Mark Cavendish believes Lance Armstrong should admit to doping for the good of cycling.
The UCI on Monday ratified the sanctions recommended by the United States Anti-Doping Agency, who concluded Armstrong and his United States Postal Service team ran "the most sophisticated, professionalised and successful doping programme that sport has ever seen".
Cavendish believes the sport is now clean and has urged Armstrong to admit to doping, telling BBC Sport: "It's not fair on me having to answer these questions. If you've done something, confess. That anyone can damage the sport I love right now, it's frustrating."
Armstrong was banned for life and all his results from August 1, 1998 removed, including his seven Tour de France wins from 1999 to 2005. Cavendish's Great Britain team-mate David Millar and his former HTC director Rolf Aldag have both admitted to doping in the past.
"I've worked with David Millar. This guy's remorseful," Cavendish continued. "He's repented. The team I grew up with, HTC, one of the directors (Aldag) - these guys care about the sport. They ruin their reputation to move the sport on, but other people care more about themselves."
And Cavendish believes this is an issue with society rather than cycling. "It's not just in cycling; it's every walk of life. There's cheats in entertainment, journalists cheat, every single sport has cheats," he added. "If you put the effort into catching them and you have a structure that does things properly, you're going to catch a cheat.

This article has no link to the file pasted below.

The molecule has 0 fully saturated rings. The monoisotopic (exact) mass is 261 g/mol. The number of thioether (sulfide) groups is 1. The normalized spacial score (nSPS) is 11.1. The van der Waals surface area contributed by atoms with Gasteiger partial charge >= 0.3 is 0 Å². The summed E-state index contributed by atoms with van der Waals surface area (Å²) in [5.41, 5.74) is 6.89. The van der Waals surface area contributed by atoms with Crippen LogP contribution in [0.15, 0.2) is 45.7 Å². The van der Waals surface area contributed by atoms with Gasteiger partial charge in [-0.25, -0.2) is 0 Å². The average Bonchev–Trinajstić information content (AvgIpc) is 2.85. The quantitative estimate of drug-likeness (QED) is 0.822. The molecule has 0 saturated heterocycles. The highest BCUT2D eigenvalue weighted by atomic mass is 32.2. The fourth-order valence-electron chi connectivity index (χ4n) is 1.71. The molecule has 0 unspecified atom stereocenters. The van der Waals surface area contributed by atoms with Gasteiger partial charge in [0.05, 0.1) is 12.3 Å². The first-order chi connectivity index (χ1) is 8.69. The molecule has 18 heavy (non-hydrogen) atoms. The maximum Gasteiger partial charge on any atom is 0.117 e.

"It doesn't happen in other sports not because they are clean but because it's not got the structure cycling has. In my eyes, cycling is the cleanest sport."
British Cycling performance director and Team Sky boss Dave Brailsford believes cycling needs to learn from the Armstrong scandal.
Speaking in Paris at the announcement of the route for next year's Tour de France, Brailsford told Sky Sports News: "That is certainly dominating the headlines at the minute but I think the sport has got to move forward and this is about the future. We can't change what has happened in the past but what we can try and be is agents for change in the future.
"This sport needs to regain the trust that it has lost because of the past but I think when you look at next year's Tour it gives everyone an opportunity to focus on what we can change for the future. We can't change the past but we can change what we do today, tomorrow and by the time we get to next year's Tour."